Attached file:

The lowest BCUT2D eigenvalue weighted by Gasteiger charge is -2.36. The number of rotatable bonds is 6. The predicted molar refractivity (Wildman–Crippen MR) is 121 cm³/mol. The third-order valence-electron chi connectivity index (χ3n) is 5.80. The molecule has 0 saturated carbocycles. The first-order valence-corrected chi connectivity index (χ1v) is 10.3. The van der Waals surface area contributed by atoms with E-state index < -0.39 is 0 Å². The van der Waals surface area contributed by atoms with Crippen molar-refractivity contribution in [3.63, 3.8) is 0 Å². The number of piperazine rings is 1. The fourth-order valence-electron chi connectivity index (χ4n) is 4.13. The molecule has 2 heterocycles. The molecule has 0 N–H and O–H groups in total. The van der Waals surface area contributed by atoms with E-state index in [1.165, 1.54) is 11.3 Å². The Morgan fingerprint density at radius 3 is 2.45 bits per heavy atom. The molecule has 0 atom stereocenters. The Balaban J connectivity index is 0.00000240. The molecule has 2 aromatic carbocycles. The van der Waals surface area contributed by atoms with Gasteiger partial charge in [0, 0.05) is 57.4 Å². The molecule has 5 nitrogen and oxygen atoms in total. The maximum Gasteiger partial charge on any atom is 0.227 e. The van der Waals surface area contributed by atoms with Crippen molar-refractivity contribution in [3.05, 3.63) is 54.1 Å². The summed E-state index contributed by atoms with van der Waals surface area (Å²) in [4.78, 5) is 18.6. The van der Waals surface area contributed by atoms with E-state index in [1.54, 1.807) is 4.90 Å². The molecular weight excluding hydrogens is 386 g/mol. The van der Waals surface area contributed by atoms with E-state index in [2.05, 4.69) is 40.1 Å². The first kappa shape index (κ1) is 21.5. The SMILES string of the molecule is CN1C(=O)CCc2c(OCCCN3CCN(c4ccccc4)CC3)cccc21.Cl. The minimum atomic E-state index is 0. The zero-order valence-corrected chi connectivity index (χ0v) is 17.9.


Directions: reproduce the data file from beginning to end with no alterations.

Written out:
The lowest BCUT2D eigenvalue weighted by Gasteiger charge is -2.36. The number of rotatable bonds is 6. The predicted molar refractivity (Wildman–Crippen MR) is 121 cm³/mol. The third-order valence-electron chi connectivity index (χ3n) is 5.80. The molecule has 0 saturated carbocycles. The first-order valence-corrected chi connectivity index (χ1v) is 10.3. The van der Waals surface area contributed by atoms with E-state index < -0.39 is 0 Å². The van der Waals surface area contributed by atoms with Crippen molar-refractivity contribution in [3.63, 3.8) is 0 Å². The number of piperazine rings is 1. The fourth-order valence-electron chi connectivity index (χ4n) is 4.13. The molecule has 2 heterocycles. The molecule has 0 N–H and O–H groups in total. The van der Waals surface area contributed by atoms with E-state index in [1.165, 1.54) is 11.3 Å². The Morgan fingerprint density at radius 3 is 2.45 bits per heavy atom. The molecule has 0 atom stereocenters. The Balaban J connectivity index is 0.00000240. The molecule has 2 aromatic carbocycles. The van der Waals surface area contributed by atoms with Gasteiger partial charge in [0, 0.05) is 57.4 Å². The molecule has 5 nitrogen and oxygen atoms in total. The maximum Gasteiger partial charge on any atom is 0.227 e. The van der Waals surface area contributed by atoms with Crippen molar-refractivity contribution in [3.05, 3.63) is 54.1 Å². The summed E-state index contributed by atoms with van der Waals surface area (Å²) in [4.78, 5) is 18.6. The van der Waals surface area contributed by atoms with E-state index in [1.54, 1.807) is 4.90 Å². The molecular weight excluding hydrogens is 386 g/mol. The van der Waals surface area contributed by atoms with E-state index in [2.05, 4.69) is 40.1 Å². The first kappa shape index (κ1) is 21.5. The SMILES string of the molecule is CN1C(=O)CCc2c(OCCCN3CCN(c4ccccc4)CC3)cccc21.Cl. The minimum atomic E-state index is 0. The zero-order valence-corrected chi connectivity index (χ0v) is 17.9.